Academic journal article Bulletin of the World Health Organization

Antimicrobial Resistance

Academic journal article Bulletin of the World Health Organization

Antimicrobial Resistance

Article excerpt

Only 34 of 133 countries that responded to a WHO survey in 2013-2014 said they had comprehensive national plans to fight resistance to antibiotics and other antimicrobial medicines and even fewer already have systems in place to combat the problem.

The survey findings are presented in a new report entitled Worldwide country situation analysis: response to antimicrobial resistance that was released on 29 April.

It is the first WHO survey of governments' own assessments of their response to resistance to antimicrobial medicines that are used to treat conditions such as bloodstream infections, pneumonia, tuberculosis, malaria and HIV infection.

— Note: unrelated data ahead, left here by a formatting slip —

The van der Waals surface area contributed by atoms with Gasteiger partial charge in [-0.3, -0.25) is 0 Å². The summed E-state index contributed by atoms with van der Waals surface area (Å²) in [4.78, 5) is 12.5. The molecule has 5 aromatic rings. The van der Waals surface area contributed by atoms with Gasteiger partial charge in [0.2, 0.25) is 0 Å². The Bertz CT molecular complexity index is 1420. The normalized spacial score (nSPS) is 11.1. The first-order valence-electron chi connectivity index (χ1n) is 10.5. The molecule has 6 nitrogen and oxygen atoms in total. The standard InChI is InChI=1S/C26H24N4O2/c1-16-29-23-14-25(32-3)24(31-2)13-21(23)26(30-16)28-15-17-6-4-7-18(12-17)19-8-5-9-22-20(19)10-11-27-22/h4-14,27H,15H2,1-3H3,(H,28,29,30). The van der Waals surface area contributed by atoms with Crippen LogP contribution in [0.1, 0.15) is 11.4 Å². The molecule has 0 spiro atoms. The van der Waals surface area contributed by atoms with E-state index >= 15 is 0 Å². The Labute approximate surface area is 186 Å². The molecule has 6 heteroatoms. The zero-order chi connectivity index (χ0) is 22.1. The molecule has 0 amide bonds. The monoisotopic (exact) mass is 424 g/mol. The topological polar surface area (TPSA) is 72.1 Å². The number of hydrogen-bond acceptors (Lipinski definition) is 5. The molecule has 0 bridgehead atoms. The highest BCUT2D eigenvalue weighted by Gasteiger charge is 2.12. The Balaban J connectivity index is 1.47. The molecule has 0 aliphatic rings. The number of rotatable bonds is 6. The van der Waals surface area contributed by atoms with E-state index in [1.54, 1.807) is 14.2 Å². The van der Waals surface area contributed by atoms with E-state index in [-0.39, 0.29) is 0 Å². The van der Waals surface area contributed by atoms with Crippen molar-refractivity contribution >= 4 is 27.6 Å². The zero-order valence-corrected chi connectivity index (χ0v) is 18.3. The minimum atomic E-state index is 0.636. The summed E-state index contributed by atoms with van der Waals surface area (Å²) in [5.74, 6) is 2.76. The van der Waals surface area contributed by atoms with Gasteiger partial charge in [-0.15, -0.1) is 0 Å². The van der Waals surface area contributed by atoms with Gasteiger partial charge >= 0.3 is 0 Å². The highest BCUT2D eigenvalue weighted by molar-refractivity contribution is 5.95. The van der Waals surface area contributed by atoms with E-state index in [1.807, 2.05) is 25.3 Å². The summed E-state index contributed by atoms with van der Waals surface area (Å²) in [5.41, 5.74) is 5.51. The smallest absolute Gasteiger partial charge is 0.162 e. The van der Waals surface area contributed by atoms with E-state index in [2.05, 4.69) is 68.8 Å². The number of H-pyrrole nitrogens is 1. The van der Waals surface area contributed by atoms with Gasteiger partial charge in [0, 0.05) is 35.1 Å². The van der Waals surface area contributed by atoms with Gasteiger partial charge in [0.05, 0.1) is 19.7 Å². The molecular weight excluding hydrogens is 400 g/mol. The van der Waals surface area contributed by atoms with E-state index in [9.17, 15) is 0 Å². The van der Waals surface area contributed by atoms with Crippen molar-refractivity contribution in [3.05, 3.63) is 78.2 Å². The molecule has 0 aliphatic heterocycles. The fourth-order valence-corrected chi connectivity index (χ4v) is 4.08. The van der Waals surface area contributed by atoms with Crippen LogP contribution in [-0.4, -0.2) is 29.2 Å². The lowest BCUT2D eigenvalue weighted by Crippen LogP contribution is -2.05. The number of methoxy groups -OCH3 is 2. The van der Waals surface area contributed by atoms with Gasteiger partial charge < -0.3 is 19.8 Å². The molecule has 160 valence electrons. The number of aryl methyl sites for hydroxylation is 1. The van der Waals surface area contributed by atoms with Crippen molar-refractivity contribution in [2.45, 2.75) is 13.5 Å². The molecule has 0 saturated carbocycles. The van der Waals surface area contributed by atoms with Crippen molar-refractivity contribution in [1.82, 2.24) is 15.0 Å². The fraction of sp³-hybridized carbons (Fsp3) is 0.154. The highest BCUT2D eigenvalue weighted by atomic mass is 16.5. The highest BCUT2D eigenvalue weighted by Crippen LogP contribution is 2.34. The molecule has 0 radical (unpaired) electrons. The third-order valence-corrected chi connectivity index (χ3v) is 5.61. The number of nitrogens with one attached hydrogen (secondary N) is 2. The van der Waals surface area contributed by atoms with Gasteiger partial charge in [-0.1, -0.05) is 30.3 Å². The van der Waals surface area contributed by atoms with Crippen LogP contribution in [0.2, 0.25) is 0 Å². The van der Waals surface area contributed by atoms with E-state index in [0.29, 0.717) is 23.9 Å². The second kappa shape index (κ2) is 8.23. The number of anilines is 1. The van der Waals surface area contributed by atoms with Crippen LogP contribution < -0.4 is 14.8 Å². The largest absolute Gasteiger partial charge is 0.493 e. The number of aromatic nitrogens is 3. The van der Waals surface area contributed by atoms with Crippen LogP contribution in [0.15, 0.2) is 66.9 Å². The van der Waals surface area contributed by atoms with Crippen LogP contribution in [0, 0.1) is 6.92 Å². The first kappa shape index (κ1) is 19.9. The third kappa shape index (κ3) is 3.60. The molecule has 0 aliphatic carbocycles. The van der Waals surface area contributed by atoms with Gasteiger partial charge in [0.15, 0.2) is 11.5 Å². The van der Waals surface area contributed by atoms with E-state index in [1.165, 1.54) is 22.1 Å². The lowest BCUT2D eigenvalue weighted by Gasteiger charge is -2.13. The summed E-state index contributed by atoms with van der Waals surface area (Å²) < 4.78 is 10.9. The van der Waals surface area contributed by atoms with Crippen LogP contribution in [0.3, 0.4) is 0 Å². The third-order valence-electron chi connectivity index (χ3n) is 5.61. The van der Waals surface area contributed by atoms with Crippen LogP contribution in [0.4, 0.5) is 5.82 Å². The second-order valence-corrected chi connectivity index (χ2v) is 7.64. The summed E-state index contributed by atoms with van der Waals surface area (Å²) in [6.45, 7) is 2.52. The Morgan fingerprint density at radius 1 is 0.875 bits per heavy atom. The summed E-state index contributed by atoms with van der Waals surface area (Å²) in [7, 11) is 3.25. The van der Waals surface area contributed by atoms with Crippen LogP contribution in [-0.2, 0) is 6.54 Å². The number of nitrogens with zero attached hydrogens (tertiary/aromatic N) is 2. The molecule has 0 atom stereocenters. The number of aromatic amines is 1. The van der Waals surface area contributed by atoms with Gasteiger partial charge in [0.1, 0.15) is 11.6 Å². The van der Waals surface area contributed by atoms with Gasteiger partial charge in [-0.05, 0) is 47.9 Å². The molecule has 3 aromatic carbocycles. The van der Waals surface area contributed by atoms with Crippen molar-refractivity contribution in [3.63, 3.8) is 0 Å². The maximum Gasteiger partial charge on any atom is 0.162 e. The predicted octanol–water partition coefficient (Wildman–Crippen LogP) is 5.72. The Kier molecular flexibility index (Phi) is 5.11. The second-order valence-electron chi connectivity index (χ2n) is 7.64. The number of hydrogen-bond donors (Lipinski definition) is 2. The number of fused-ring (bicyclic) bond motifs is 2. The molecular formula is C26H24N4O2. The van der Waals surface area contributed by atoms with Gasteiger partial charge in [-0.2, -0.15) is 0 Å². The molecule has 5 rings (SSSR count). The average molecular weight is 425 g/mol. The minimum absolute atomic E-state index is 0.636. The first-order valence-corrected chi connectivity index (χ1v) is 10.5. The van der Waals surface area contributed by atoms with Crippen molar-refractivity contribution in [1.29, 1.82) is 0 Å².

Poor laboratory capacity as well as weak infrastructure and data management are barriers to effective surveillance systems capable of detecting antimicrobial resistance, identifying trends and monitoring for outbreaks, the report found.

Antibiotics and other antimicrobial medicines are sold without prescription in many countries. Many countries also lack standard treatment guidelines, increasing the potential for overuse of antimicrobial medicines by the public and medical professionals, it said.

The report found that public awareness of the issue was low in all six WHO regions and that many people still believe antibiotics can cure viral infections, such as the common cold, despite public information campaigns. …

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